Index design through the portal enforces requirements and schema rules for specific data types, such as disallowing full text search capabilities on numeric fields.

  1. Sign in to Azure portal.

  2. In the search service Overview page, choose either option for creating a search index:

    The wizard is an end-to-end workflow that creates an indexer, a data source, and a finished index. It also loads the data. If this is more than what you want, use Add index instead.

The following screenshot highlights where Add index and Import data appear on the command bar. After an index is created, you can find it again in the Indexes tab.

Add index command


After creating an index in the portal, you can copy the JSON representation and add it to your application code.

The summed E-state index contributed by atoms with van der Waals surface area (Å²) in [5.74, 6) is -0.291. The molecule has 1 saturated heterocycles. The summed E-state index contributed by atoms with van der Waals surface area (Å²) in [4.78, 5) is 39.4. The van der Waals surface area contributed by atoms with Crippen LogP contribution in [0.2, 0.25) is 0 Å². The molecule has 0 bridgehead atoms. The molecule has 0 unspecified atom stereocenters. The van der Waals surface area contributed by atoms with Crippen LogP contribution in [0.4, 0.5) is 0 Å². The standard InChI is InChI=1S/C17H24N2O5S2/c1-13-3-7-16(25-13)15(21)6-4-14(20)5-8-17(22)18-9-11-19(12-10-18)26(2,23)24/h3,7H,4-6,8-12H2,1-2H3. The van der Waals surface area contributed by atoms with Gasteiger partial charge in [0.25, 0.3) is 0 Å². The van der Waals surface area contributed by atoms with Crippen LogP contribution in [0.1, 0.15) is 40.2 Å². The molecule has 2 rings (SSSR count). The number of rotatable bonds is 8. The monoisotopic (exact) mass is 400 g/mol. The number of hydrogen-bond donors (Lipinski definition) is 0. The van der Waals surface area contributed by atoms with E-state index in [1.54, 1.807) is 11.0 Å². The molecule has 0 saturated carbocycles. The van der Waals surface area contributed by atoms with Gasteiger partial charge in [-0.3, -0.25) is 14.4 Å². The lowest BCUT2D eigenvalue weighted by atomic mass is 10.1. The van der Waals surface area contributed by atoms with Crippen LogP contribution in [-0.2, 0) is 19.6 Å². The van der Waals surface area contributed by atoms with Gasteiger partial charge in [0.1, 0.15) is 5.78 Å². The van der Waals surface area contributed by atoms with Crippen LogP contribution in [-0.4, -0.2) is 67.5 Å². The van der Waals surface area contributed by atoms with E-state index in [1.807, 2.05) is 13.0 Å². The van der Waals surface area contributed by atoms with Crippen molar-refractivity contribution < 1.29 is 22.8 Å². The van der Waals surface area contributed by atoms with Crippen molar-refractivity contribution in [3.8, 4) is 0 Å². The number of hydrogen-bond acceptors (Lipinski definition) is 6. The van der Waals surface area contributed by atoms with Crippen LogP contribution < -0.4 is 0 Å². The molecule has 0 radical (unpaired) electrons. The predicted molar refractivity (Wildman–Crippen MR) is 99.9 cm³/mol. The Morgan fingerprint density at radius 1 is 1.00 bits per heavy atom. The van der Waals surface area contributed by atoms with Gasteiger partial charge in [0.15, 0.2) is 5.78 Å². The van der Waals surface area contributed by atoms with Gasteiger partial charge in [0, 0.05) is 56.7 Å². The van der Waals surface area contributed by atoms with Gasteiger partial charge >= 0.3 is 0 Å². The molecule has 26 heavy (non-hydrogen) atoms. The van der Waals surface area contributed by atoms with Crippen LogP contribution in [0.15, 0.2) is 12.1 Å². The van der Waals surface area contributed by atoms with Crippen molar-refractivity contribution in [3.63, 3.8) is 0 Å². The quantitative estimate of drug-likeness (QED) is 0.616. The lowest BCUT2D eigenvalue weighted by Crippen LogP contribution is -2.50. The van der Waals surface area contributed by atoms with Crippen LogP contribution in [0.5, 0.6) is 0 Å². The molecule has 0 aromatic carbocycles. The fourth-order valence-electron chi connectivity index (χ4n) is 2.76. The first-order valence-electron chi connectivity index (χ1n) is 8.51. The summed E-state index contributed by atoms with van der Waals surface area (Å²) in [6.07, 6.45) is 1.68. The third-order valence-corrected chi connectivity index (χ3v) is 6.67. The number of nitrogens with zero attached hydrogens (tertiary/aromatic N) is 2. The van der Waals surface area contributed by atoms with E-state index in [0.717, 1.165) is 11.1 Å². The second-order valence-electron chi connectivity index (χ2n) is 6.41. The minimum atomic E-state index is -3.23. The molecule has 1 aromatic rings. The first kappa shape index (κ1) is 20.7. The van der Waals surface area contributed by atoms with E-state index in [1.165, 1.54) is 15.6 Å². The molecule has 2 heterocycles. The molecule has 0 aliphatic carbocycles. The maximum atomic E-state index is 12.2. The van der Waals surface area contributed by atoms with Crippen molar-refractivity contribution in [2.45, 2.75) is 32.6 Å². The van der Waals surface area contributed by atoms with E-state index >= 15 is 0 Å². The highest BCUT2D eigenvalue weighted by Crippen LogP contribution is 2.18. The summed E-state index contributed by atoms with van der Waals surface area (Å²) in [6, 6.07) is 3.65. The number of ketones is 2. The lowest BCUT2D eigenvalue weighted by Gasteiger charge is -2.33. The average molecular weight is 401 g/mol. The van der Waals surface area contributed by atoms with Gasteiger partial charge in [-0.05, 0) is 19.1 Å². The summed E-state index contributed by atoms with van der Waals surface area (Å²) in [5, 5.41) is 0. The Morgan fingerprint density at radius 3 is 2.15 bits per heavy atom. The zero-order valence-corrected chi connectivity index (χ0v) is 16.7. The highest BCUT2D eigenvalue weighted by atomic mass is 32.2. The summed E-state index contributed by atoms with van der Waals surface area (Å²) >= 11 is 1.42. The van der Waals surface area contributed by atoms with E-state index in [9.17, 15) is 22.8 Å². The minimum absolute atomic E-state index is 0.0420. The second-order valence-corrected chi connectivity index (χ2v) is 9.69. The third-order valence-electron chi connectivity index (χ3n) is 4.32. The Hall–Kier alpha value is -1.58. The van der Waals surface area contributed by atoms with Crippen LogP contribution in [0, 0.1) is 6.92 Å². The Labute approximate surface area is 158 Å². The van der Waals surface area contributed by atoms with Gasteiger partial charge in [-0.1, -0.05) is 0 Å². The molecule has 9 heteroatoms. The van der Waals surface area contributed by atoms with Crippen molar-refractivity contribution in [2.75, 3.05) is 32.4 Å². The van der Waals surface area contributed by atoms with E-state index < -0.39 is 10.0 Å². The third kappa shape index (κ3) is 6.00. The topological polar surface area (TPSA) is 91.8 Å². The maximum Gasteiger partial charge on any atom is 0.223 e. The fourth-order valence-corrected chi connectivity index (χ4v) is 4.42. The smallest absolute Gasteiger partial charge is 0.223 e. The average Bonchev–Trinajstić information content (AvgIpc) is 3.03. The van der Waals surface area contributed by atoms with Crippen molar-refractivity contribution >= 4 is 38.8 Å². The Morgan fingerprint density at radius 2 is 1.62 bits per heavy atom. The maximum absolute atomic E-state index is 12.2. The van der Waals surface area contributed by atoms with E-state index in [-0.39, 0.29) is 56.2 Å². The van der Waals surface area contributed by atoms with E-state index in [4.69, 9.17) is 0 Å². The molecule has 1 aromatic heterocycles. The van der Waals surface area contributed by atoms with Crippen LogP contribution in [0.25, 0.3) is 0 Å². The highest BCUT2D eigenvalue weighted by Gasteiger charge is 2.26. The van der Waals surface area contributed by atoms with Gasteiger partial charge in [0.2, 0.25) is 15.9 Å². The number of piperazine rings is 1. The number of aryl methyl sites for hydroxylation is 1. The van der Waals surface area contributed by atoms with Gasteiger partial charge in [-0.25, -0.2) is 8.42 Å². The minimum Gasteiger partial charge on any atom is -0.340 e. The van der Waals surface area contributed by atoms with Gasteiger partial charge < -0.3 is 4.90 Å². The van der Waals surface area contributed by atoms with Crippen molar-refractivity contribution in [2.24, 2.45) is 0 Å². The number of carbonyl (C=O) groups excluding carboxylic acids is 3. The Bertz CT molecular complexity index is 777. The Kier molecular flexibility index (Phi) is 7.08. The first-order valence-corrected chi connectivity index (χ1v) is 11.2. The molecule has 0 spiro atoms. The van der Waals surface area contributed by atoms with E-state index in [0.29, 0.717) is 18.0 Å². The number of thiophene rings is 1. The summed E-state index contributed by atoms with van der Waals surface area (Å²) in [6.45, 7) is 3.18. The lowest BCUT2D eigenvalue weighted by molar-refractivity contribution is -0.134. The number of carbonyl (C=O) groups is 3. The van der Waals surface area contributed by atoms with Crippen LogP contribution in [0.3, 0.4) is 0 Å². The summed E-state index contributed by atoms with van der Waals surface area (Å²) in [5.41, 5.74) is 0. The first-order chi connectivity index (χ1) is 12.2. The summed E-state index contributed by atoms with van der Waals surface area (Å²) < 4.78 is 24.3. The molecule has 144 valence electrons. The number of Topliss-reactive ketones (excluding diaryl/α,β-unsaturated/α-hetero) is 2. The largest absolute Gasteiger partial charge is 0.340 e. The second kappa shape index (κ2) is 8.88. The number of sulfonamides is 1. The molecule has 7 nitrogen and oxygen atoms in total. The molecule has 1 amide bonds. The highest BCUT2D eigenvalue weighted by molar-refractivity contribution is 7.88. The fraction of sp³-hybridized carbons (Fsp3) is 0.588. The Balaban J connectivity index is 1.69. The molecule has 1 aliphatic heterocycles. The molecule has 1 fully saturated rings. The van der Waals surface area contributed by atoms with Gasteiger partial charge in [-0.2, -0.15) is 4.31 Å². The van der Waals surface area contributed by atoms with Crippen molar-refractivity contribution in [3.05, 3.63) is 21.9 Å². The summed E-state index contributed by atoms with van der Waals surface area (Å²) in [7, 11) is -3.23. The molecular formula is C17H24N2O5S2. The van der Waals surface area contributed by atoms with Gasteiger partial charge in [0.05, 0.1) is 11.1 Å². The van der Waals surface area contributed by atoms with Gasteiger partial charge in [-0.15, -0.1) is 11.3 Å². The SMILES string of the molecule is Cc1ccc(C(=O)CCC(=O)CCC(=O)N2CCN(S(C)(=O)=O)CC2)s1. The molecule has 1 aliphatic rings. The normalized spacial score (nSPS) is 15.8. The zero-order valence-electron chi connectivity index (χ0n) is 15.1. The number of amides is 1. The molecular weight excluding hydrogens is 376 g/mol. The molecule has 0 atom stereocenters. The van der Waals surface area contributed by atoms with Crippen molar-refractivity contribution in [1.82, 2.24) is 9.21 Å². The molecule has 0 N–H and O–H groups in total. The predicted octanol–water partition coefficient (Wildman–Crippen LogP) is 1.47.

Set corsOptions for cross-origin queries

Index schemas include a section for setting corsOptions. Client-side JavaScript cannot call any APIs by default since the browser will prevent all cross-origin requests. To allow cross-origin queries to your index, enable CORS (Cross-Origin Resource Sharing) by setting the corsOptions attribute. For security reasons, only query APIs support CORS.

"corsOptions": {
  "allowedOrigins": [
  "maxAgeInSeconds": 300

The following properties can be set for CORS:

  • allowedOrigins (required): This is a list of origins that will be granted access to your index. This means that any JavaScript code served from those origins will be allowed to query your index (assuming it provides the correct api-key). Each origin is typically of the form protocol://<fully-qualified-domain-name>:<port> although <port> is often omitted. See Cross-origin resource sharing (Wikipedia) for more details.

    If you want to allow access to all origins, include * as a single item in the allowedOrigins array. This is not a recommended practice for production search services but it is often useful for development and debugging.